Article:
- The Washington Times - Tuesday, July 22, 2014

A class-action suit has been filed against the city of Detroit for water shutoffs, claiming the stoppages are racially motivated.

The Detroit Water and Sewerage Department stopped service to about 7,200 buildings with overdue bills in June, compared to 1,570 in the same month last year. The issue gained national attention last month after activists appealed to the United Nations for help.

There are concerns the shutoffs are “being done in a discriminatory fashion,” the Defense Fund’s Veronica Joice told a local CBS affiliate. “They should at least take a look at whether there’s a better way to do this that doesn’t affect the most vulnerable citizens — the majority of whom are African-American here in Detroit.”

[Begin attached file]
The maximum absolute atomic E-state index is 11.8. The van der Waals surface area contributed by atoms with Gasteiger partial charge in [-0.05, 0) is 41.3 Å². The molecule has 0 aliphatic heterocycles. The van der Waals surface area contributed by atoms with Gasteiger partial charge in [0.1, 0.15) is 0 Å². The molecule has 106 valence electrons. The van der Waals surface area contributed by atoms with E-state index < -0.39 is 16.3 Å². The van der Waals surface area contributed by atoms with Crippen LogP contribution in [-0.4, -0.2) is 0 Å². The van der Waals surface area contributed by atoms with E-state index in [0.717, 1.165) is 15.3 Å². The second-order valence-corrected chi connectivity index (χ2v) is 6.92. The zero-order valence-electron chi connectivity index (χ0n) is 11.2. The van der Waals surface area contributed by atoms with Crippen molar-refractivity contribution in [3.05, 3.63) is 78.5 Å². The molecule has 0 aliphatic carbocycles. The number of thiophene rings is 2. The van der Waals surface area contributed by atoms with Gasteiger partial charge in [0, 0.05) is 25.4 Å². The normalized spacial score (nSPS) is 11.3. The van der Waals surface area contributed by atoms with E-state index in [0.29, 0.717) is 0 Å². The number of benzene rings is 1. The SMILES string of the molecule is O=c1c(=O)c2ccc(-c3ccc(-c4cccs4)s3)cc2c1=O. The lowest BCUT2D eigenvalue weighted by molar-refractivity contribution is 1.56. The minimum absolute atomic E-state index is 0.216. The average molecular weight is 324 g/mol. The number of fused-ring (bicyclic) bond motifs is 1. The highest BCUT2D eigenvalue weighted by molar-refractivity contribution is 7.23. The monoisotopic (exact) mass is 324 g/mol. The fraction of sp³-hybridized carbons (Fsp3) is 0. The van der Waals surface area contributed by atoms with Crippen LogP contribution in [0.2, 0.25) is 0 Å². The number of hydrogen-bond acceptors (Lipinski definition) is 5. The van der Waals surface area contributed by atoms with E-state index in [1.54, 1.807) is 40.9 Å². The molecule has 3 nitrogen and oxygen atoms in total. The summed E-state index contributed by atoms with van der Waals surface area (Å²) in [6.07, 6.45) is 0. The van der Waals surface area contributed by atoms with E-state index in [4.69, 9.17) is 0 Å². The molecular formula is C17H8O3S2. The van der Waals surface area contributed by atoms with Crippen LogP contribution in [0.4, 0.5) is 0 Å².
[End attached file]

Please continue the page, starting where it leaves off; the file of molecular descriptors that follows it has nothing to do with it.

Attorney Alice Jennings, who filed the lawsuit on behalf of Detroit residents, said the shutoffs were a racial issue.

“These companies are basically Caucasian companies,” she told the station. “The folks who are being cut off are almost one hundred percent African-American.”

Detroit announced Monday that it would suspend its aggressive policy of cutting off water for the next 15 days, but the NAACP Legal Defense Fund said in a press release Monday that it’s not enough. They also want the financial aid program for Detroit’s neediest people to be reformed.

Disclosure of the 15-day moratorium was made in bankruptcy court — three days after an estimated 2,000 people took to downtown streets to protest the shutoffs. “Avengers” actor Mark Ruffalo made a surprise appearance at the rally, hoping to “shed a little light on what’s happening” in Detroit.

• Jessica Chasmar can be reached at jchasmar@washingtontimes.com.

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